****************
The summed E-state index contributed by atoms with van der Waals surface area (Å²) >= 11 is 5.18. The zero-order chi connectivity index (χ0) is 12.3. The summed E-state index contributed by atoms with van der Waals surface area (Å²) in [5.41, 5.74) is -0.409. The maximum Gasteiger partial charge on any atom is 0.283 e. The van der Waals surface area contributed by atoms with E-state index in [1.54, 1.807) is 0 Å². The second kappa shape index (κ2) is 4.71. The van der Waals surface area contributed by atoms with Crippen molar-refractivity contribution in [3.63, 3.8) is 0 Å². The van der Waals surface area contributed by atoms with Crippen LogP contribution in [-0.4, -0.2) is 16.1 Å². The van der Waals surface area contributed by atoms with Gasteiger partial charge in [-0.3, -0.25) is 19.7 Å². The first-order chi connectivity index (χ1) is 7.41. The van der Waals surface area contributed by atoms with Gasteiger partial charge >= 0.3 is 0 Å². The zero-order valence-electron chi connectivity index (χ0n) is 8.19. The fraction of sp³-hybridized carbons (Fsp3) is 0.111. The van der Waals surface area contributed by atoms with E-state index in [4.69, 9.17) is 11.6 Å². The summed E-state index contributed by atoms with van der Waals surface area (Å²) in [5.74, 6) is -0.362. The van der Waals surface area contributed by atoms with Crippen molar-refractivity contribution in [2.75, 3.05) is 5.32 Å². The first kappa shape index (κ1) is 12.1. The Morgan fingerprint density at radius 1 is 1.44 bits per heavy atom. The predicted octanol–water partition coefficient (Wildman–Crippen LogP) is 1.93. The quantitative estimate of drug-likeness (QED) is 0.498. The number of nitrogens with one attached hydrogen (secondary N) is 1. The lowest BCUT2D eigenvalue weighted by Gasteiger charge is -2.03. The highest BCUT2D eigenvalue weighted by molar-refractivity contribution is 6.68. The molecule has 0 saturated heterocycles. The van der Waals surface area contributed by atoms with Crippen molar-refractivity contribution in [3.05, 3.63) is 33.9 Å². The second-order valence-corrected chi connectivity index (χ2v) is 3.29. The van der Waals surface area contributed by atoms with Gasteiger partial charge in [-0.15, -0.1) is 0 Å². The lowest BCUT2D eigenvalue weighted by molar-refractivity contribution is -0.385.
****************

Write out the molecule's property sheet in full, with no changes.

The summed E-state index contributed by atoms with van der Waals surface area (Å²) >= 11 is 5.18. The zero-order chi connectivity index (χ0) is 12.3. The summed E-state index contributed by atoms with van der Waals surface area (Å²) in [5.41, 5.74) is -0.409. The maximum Gasteiger partial charge on any atom is 0.283 e. The van der Waals surface area contributed by atoms with E-state index in [1.54, 1.807) is 0 Å². The second kappa shape index (κ2) is 4.71. The van der Waals surface area contributed by atoms with Crippen molar-refractivity contribution in [3.63, 3.8) is 0 Å². The van der Waals surface area contributed by atoms with Crippen LogP contribution in [-0.4, -0.2) is 16.1 Å². The van der Waals surface area contributed by atoms with Gasteiger partial charge in [-0.3, -0.25) is 19.7 Å². The first-order chi connectivity index (χ1) is 7.41. The van der Waals surface area contributed by atoms with Gasteiger partial charge >= 0.3 is 0 Å². The zero-order valence-electron chi connectivity index (χ0n) is 8.19. The fraction of sp³-hybridized carbons (Fsp3) is 0.111. The van der Waals surface area contributed by atoms with E-state index in [4.69, 9.17) is 11.6 Å². The summed E-state index contributed by atoms with van der Waals surface area (Å²) in [5.74, 6) is -0.362. The van der Waals surface area contributed by atoms with Crippen molar-refractivity contribution in [2.75, 3.05) is 5.32 Å². The first kappa shape index (κ1) is 12.1. The Morgan fingerprint density at radius 1 is 1.44 bits per heavy atom. The predicted octanol–water partition coefficient (Wildman–Crippen LogP) is 1.93. The quantitative estimate of drug-likeness (QED) is 0.498. The number of nitrogens with one attached hydrogen (secondary N) is 1. The lowest BCUT2D eigenvalue weighted by Gasteiger charge is -2.03. The highest BCUT2D eigenvalue weighted by molar-refractivity contribution is 6.68. The molecule has 0 saturated heterocycles. The van der Waals surface area contributed by atoms with Crippen molar-refractivity contribution in [3.05, 3.63) is 33.9 Å². The second-order valence-corrected chi connectivity index (χ2v) is 3.29. The van der Waals surface area contributed by atoms with Gasteiger partial charge in [-0.15, -0.1) is 0 Å². The lowest BCUT2D eigenvalue weighted by molar-refractivity contribution is -0.385.